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Where can we learn from diagrams?


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#1 Jose Prada

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Posted 05 January 2008 - 04:35 AM

Hello everybody and happy new year! Well, I was asking myself, after reading and reading explanations about theory of lighting... if there is a web, book, etc, where you can see still frames from movies and the lighting map they used to light that frame. I think it would be easier to learn that way!
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#2 Adrian Sierkowski

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Posted 05 January 2008 - 06:10 AM

Motion Picture Lighting by Blain Brown has a few shots and then shows setups. One very nice one shoes the different of before and after x or y light is set up. It's also a very good read full of useful information on the whole on lighting with a good glossary.
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#3 Jon Rosenbloom

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Posted 05 January 2008 - 12:04 PM

Spend some time on set, watch dailies. That's the best way!
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#4 Jose Prada

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Posted 05 January 2008 - 02:13 PM

I wish I could... unfortunately, here where I live there is a rate of 1 shooting per three years... (Cadiz, south of Spain)
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#5 Chris Stones

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Posted 05 January 2008 - 08:32 PM

The best thing I've read is "Reflections: Twenty-One Cinematographers At Work", by Benjamin Bergery. Its doesn't just discuss lighting set ups but I'm sure you'll find the whole book a great resource.

But I agree, there should be more books with this type of information
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#6 Kiarash Sadigh

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Posted 06 January 2008 - 07:30 PM

There are a lot more information and books in the still photography field...hook yourself up with a bunch of still photogrpahy lighting how-to books...you might be able to borrow them from a public library...in my experience they're the best books in terms of showing the lighting plan against the final frame.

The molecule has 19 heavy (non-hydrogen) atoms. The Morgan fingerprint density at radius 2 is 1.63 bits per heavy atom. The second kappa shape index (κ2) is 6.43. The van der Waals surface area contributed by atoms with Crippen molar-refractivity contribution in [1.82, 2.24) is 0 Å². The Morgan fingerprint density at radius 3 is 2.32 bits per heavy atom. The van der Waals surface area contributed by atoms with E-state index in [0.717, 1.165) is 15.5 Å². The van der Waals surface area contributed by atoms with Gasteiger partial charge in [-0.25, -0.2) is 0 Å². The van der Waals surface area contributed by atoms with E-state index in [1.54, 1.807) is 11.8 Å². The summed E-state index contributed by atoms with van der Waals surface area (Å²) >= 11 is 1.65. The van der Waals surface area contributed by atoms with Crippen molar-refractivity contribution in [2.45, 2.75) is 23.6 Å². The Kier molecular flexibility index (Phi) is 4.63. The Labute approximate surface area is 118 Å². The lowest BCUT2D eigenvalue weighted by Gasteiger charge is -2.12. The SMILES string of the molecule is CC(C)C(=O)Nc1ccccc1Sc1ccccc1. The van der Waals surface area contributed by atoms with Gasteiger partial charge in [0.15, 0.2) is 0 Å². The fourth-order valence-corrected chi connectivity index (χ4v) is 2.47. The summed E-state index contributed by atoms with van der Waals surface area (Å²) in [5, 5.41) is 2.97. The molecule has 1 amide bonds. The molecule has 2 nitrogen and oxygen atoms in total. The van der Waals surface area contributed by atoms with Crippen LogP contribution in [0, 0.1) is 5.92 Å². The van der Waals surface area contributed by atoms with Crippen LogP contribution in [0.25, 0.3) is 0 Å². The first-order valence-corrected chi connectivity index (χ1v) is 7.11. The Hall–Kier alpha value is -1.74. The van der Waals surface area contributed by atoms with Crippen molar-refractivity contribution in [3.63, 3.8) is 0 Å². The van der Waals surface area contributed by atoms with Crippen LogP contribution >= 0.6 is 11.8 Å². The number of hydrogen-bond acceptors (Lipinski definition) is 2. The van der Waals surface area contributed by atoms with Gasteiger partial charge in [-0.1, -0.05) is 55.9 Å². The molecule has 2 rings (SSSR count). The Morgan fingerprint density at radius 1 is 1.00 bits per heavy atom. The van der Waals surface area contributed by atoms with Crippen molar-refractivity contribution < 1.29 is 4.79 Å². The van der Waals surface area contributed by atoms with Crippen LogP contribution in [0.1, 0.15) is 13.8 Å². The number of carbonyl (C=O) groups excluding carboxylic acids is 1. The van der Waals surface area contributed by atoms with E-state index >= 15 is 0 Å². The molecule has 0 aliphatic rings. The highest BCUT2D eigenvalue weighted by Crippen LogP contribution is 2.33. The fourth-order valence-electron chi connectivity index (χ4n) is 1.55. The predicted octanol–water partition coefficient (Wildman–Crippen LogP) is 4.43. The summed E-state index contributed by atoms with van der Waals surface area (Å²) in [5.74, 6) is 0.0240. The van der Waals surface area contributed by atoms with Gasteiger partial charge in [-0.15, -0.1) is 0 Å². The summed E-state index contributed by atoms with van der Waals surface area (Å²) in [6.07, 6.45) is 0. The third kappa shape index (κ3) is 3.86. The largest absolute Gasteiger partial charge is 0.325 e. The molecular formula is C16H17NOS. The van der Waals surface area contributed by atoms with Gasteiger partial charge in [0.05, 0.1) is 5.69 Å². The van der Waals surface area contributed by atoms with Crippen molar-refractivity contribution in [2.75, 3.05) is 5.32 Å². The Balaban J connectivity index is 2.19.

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#7 Chris Keth

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Posted 06 January 2008 - 07:47 PM

There are a lot more information and books in the still photography field...hook yourself up with a bunch of still photogrpahy lighting how-to books...you might be able to borrow them from a public library...in my experience they're the best books in terms of showing the lighting plan against the final frame.


I have to agree with this. I rarely care for how the photos in those books are lit, but I've even seen a couple that show a final frame and then frames where only one of the lights is turned on at a time so you can see the building blocks, so to speak, and the final product.
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#8 Michael Morlan

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Posted 08 January 2008 - 12:43 AM

Hi Jose,

Welcome to cinematography.com.

www.digitalcinemasociety.org has a nice set of quicktime videos of an ASC lighting workshop in which four cinematographers each lit a scene in a class setting. They were Michael Negrin, ASC, Alan Daviau, ASC, Robert Primes, ASC, and Michael Goi, ASC.

Access to the ASC Lighting workshop is by subscription.

(disclaimer: I am not associated with Digital Cinema Society other than being a paying subscriber to their website.)

I also have lighting/camera diagrams and set photos accompanying some of the project pages of my portfolio site. If you ask real nicely, I might add a couple more for specific scenes that interest you. :-)

Ultimately, however, learning is in the doing. And you can do with very little. Countless times, enterprising young filmmakers have submitted samples of their work lit with nothing but the lights/reflection/diffusion they had at hand. To this day, one of my favorite reflectors is a space blanket crumpled into a little ball then stretched over a piece of foamcore - $11. I've seen many more home-built tools that were truly inspired by the desire to create a pretty picture with whatever was at hand - even if it was just an open window... especially if it was just an open window.

Best of luck in your studies.

Michael
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#9 Dan Salzmann

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Posted 08 January 2008 - 06:55 AM

The problem with a lot of the still photography books is that they are often based on:
Tacky "glamour" type of imagery
Pack shots of fruits in baskets, tool boxes spilling over with stuff, etc.
High school yearbook portrait techniques.
While some basic concepts can be gleaned from this stuff, IMHO most of it has little to do with dramatic film making as many think of it.
One good idea is to look at books about interior architectural photography as well as stage lighting since sets are often much larger than portrait set-ups.
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Media Blackout - Custom Cables and AKS

Willys Widgets

Ritter Battery

Opal

FJS International, LLC